by Jack Bragen
[dropcap]P[/dropcap]eople talk of the one percent versus the 99 percent to describe the economic inequality that has developed in the United States. However, there is another one percent which is at the bottom, not the top, and it is a disadvantaged group of people who suffer from mental health issues.
We are a group of people who are frequently put in jails and institutions and who usually must live close to the very bottom of the economic heap.
It has always been difficult for a person with a mental disability to get hired at any but the worst of jobs. In today’s society, with the prevalence of computers and background checks, it makes it nearly impossible for a person with a psychiatric disability to make a fresh start at a new job.
They are carrying with them the baggage of a computerized record wherever they try to go. Even if a psychiatric disability isn’t supposed to be findable by computer, a google search of a person will usually bring up things that are collateral to the illness.
Thus, many persons with mental illness or other disabilities are forced to try to live merely on public benefits. Of course, it is far worse to be homeless and to have no means of income whatsoever. In that circumstance, a person is looking at death due to poverty, not merely discomfort.
When mentally disabled people try to get a part-time job to better their circumstances, they soon discover that their monetary, housing and medical benefits are being cut to compensate for the income of that job.
After the first 80 dollars per month of earned income, SSI money is cut by 50 percent of earnings. Next is the chunk taken by housing. Section 8 housing will raise our rent when we have an increase in our monthly income, and this equals about another third of what we earn.
These reductions in SSI and housing benefits are calculated using the amount of our earnings before income taxes. Thus, income taxes, Social Security taxes and state taxes all take another chunk.
As it turns out, if you combine the reductions in benefits along with the hassle of the red tape, it does not seem worthwhile to earn more than about a hundred dollars a month when living on SSI and SSDI. People with mental and physical disabilities are stuck in a perpetual system of enforced poverty.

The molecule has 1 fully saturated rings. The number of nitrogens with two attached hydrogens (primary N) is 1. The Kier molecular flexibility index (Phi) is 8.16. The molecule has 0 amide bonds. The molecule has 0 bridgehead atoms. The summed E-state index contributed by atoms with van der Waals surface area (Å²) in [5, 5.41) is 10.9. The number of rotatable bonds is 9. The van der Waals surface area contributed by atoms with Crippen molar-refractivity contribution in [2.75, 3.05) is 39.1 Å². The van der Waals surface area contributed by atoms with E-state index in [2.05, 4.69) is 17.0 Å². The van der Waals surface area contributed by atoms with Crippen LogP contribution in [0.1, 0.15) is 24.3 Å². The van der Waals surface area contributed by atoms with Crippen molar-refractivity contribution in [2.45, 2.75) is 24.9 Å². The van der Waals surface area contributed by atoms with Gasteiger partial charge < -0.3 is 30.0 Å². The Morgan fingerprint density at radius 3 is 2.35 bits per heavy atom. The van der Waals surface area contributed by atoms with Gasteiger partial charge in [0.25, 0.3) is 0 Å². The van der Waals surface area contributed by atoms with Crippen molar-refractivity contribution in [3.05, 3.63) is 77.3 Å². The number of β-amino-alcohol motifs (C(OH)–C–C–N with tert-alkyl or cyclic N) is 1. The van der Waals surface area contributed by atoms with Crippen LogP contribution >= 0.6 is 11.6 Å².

If someone is living on public benefits due to disability, they are usually either forced to not work beyond a very small amount, or else to get a full-time job with full health benefits. Most disabled persons aren’t ready or able to make the jump to working full time, and doing so can create a risk to a person’s health.
Furthermore, the Social Security Administration and Housing officials both maintain a system of fear to help enforce the poverty sentence. They make you believe you will be prosecuted if your mother buys you groceries and you don’t report that as income. And yet, the 800 dollars per month that is provided will not cover Section 8 rent, utilities, food, transportation and clothing. Almost no one can live on the amount provided.
As a result, persons with mental disabilities are stuck in a state of perpetual poverty enforced by “force of fear.”
Yet, the Social Security Administration has the audacity to claim that they have rules that are set up to help people work. This is essentially a lie.
Many non-afflicted people who are fairly successful in their careers and earn a good income, may view me as ungrateful and believe that I have an attitude problem. After all, I am getting a small income, housing and medical care, all of which I don’t have to work for.
Certainly, I am grateful for the public benefits and support that removes a tremendous burden from my daily existence. Receiving public benefits allows a person to live and to get most of the basic necessities that are needed to survive, even if they are unable to work.
But we remained trapped in a very stuck situation. A person who is mentally disabled looks forward to a life of endlessly surviving on the bare edge, with only the minimum needed to get by. We are constantly faced with not having many of the things that money can buy — the things that many non-afflicted people would consider necessary. We are not an upwardly mobile group.
If I had one wish as to how things could change, I would ask that Social Security change their rules for working while disabled, in order to provide a more encouraging situation.
I have described the situation of economic hardship for those living with mental illness, but I have barely addressed all of the other hardships that exist in our lives. Just facing the symptoms of these disabling conditions means that we experience obstacles every day that go unrecognized by most people.
We are also a minority group that isn’t yet recognized as such; thus we are the recipients of many people’s overt hatred. It is still fashionable in many circles to bash and bully persons with mental illness.
People with mental or physical disabilities are often forced to live in institutional housing and to attend institutional therapy groups. These can deprive a person of much of their dignity. When attending these groups or living in institutional housing, we are often presumed to be incompetent and to have subnormal intelligence.
People with mental health issues often don’t have much to look forward to in life. If a person is impaired by their disability, they face a life of being supervised, restricted, controlled and deprived.
Persons with mental illness seem to be unwelcome at many places. People have approached me in numerous places to ask me what I’m doing there, as though I didn’t have a right to be anywhere. What is it about me that brings this mistreatment? Am I that frightening-looking?
Persons with mental disabilities have it hard. Our lot is worse than that of most of the people in the 99 percent who are upset about the top one percent hoarding the wealth. Maybe a movement is needed to seek justice for those at the bottom edge of the 99 percent.